Tuesday, December 26, 2006

Follow Your Surges

[posted by Callimachus]

Frederick Kagan writes about the latest buzzword in a buzzword war: surge. "Surge" seems to be that rarest of things, a Latin word with muscle. (surgere "to rise," contraction of surrigere "to rise," a compound of sub "up from below" and regere "to keep straight, guide;" which is related to right).

Which makes Kagan's use of it appropriate, because he advocates a particularly muscular surge.

It is now time to abandon the failed strategy of “transition” and return to the basics of counter-insurgency and stability operations by bringing peace to the Iraqi people.

A war and an anti-war driven by a politicized mass media naturally devolves into an Alice-down-the-rabbit-hole experience, where words matter more than realities. The new SecDef seemingly had to pass only one confirmation test: Use the words "not winning in Iraq" in front of Congress. Anti-war types get all apoplectic over whether Bush calls it a "civil war" or not. "Stay the course" ... "mission accomplished" ... "cut and run." Everybody knows these; what kind of war is it where everybody on the home front can bicker about slogans and no one can name a hero?

"Surge" is just the latest of them. And like all the rest, it means different things to different people who use it. Some against the war seem to regard the "surge" as a fig-leaf for retreat and defeat, providing the excuse that, well, we gave it all we had. To others it's all about nothing but blaming the liberal peaceniks.

Talk about hubris. Kevin Drum used to be the kind of anti-war person I could respect. But this?

Conservatives long ago convinced themselves against all evidence that we could have won in Vietnam if we'd only added more troops or used more napalm or nuked Hanoi or whatever, and they're going to do the same thing in Iraq unless we allow them to play this out the way they want. If they don't get to play the game their way, they'll spend the next couple of decades trying to persuade the American public that there was nothing wrong with the idea of invading Iraq at all. We just never put the necessary resources into it.

Well, screw that. There's nothing we can do to stop them anyway, so give 'em the resources they want. Let 'em fight the war the way they want. If it works -- and after all, stranger things have happened -- then I'll eat some crow. But if it doesn't, there's a chance that the country will actually learn something from this.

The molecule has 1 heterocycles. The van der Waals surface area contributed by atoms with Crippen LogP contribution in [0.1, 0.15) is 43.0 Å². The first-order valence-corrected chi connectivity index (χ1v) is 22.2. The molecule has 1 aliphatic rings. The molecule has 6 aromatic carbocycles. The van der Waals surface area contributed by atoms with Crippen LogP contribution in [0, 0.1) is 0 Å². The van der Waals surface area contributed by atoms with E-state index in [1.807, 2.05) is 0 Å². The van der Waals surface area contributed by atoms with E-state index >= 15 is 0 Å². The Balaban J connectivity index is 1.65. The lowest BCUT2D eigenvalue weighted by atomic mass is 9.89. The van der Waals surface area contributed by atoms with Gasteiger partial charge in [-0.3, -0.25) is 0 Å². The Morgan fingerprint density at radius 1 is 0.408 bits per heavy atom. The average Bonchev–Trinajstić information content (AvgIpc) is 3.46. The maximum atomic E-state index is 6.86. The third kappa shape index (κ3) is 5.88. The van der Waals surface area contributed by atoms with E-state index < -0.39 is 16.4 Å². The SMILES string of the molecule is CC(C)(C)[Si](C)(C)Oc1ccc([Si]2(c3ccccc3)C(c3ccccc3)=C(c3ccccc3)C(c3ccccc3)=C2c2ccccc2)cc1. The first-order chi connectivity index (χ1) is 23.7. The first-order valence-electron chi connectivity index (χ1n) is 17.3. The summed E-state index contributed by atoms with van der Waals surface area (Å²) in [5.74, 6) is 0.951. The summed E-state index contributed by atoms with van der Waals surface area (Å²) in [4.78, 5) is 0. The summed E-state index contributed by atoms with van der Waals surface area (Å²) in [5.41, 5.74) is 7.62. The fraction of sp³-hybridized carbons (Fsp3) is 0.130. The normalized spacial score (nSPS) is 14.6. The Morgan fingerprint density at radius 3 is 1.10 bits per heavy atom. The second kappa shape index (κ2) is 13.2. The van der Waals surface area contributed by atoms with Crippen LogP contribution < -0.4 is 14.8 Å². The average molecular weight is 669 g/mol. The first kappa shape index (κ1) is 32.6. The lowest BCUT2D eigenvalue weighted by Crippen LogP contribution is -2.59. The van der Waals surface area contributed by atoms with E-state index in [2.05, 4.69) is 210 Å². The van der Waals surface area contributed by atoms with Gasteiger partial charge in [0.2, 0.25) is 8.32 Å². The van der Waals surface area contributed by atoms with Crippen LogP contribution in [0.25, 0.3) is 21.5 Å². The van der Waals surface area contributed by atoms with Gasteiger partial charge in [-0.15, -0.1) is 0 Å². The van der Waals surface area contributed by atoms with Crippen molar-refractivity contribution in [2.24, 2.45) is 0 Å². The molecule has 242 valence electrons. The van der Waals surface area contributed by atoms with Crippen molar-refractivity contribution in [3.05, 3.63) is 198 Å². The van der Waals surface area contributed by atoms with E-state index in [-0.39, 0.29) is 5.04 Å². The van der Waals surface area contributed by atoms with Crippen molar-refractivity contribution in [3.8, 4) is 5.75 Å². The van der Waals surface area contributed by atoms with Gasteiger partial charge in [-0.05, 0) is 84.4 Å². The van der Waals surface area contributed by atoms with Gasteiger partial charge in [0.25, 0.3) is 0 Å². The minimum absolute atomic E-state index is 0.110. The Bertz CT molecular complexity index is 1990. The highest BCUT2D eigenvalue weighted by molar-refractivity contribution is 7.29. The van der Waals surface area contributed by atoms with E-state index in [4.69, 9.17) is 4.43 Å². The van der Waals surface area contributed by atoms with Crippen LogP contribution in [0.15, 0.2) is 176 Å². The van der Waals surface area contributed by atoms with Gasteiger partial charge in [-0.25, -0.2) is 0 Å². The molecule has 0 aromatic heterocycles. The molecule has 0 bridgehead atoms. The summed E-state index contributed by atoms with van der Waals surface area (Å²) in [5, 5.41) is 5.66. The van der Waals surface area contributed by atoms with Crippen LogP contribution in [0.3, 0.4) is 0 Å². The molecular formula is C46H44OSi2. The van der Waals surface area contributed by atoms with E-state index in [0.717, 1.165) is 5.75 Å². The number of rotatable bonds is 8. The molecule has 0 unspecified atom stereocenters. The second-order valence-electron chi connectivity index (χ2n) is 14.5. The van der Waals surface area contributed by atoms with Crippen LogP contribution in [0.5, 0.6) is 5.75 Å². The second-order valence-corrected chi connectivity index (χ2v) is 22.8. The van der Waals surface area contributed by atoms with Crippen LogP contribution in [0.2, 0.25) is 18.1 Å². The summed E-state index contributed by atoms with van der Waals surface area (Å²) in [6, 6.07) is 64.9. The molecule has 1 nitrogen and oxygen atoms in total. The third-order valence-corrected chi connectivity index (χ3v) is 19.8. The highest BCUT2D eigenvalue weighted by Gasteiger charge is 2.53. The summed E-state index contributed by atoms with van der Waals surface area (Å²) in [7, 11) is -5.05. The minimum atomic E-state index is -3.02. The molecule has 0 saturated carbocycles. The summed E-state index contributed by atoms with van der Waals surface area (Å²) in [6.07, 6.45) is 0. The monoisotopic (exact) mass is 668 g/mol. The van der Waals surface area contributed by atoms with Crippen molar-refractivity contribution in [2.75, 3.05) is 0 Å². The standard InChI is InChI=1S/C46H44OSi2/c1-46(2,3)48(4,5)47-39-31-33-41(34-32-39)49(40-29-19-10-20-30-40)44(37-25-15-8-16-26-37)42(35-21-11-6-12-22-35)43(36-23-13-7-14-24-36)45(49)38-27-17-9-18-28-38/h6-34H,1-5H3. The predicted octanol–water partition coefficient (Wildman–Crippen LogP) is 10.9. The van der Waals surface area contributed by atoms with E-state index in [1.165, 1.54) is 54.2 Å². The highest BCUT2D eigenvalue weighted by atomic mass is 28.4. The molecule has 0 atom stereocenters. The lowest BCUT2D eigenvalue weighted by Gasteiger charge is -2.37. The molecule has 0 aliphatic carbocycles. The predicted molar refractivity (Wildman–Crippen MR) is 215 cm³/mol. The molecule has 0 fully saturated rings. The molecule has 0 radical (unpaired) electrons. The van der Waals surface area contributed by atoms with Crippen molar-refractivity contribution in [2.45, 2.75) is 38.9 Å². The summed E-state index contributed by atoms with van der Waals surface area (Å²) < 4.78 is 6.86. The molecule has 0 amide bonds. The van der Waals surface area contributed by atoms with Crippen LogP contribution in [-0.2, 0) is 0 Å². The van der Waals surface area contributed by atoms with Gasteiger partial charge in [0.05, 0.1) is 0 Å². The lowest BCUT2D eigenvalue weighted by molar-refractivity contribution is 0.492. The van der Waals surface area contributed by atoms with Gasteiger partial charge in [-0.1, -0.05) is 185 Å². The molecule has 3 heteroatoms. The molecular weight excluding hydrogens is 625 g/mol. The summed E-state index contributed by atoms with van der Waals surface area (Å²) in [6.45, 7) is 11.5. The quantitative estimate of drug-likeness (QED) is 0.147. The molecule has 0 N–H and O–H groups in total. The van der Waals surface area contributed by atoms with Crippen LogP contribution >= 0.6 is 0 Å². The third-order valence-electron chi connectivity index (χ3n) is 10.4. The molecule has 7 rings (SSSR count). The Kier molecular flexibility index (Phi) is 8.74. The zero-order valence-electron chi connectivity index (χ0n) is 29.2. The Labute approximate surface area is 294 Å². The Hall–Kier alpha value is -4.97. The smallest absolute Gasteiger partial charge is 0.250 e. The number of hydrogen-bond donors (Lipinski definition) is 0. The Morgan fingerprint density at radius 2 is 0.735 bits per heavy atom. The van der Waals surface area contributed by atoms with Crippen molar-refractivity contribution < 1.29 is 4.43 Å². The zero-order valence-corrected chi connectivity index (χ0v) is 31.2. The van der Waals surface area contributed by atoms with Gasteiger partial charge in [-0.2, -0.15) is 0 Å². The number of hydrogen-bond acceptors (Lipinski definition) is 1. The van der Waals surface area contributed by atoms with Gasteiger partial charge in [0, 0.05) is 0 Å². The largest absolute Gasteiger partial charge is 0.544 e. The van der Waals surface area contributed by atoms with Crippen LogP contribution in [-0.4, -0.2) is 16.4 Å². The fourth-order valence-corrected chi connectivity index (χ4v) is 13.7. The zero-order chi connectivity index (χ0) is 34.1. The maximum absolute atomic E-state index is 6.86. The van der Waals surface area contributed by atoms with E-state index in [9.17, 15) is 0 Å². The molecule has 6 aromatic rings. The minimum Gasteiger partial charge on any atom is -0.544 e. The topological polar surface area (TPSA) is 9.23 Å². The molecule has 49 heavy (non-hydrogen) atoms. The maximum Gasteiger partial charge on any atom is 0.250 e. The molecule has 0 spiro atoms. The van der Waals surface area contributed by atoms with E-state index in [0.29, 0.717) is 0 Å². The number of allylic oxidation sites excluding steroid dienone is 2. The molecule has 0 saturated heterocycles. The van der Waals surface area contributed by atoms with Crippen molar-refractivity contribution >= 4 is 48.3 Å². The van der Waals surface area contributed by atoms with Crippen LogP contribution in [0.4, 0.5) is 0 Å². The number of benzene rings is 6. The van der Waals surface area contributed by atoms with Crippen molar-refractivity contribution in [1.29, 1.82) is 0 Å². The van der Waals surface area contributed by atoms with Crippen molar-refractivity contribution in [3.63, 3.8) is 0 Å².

Kevin doesn't believe for a moment that we can win in Iraq. He believes people -- American troops and Iraqi civilians -- are dying for nothing, for a mistake, for a lie. Yet he's willing to let more of them die, to support something that assuredly will kill more of them, for no other reason than to deprive his domestic political opponents of their bragging rights.

Not even his genuine domestic political opponents. Certainly I'm one of those who thinks invading Iraq was the least crappy of a short list of crappy options, or that South Vietnam was viable and defensible and we ought to have honored our commitments there, once made. But here he's dealing with the cartoon version. With Cindy Sheehan's Bush and Lyndon Johnson's Goldwater.

Can anything say more about the disconnect between even the thoughtful anti-war intellectuals and the real people who wear the uniform of the U.S. armed services, or the 24 million real people who call Iraq home? Does Kevin Drum know anyone personally in either group? Does he go to sleep at night worried about any of them?

Decision-making on that level is the kind of damnable commerce the anti-war movement attributes to the neo-cons.

Kagan, thankfully, still is thinking in terms of getting it right in Iraq. For him, the surge is an assertive and positive bid to pull the rabbit out of the hat. To me, it looks more like a re-do.

The increase in US troops cannot be short-term. Clearing and holding the critical areas of Baghdad will require all of 2007. Expanding the secured areas into Anbar, up the Diyala River valley, north to Mosul and beyond will take part of 2008.

It is unlikely that the Iraqi army and police will be able to assume full responsibility for security for at least 18 to 24 months after the beginning of this operation.

Whether you do it for Drum's reasons (to make politics easier for future Democrats in America) or Kagan's, you're going to get people killed. But at least with Kagan's version, a muscular and committed second attempt actually could work, and could save lives -- American and Iraqi -- in the long run.

But here we are, in the media, debating about words, debating about numbers, paying no attention to the spirit of the thing, the commitment. And to how to do it right.

Whatever is done differently now in Iraq will necessarily have to be dramatic and visible, so the Iraqis -- and the men and women in country -- will know this time we mean it. Those who fret only about a "broken" military in the current situation don't talk to many soldiers, at least not the same ones I learn from, or else they don't really know what "broken" means. Kagan can sense it:

This strategy will place a greater burden on the already overstrained American ground forces, but the risk is worth taking.

Defeat will break the American army and marines more surely and more disastrously than extending combat tours. And the price of defeat for Iraq, the region and the world in any case is far too high to bear.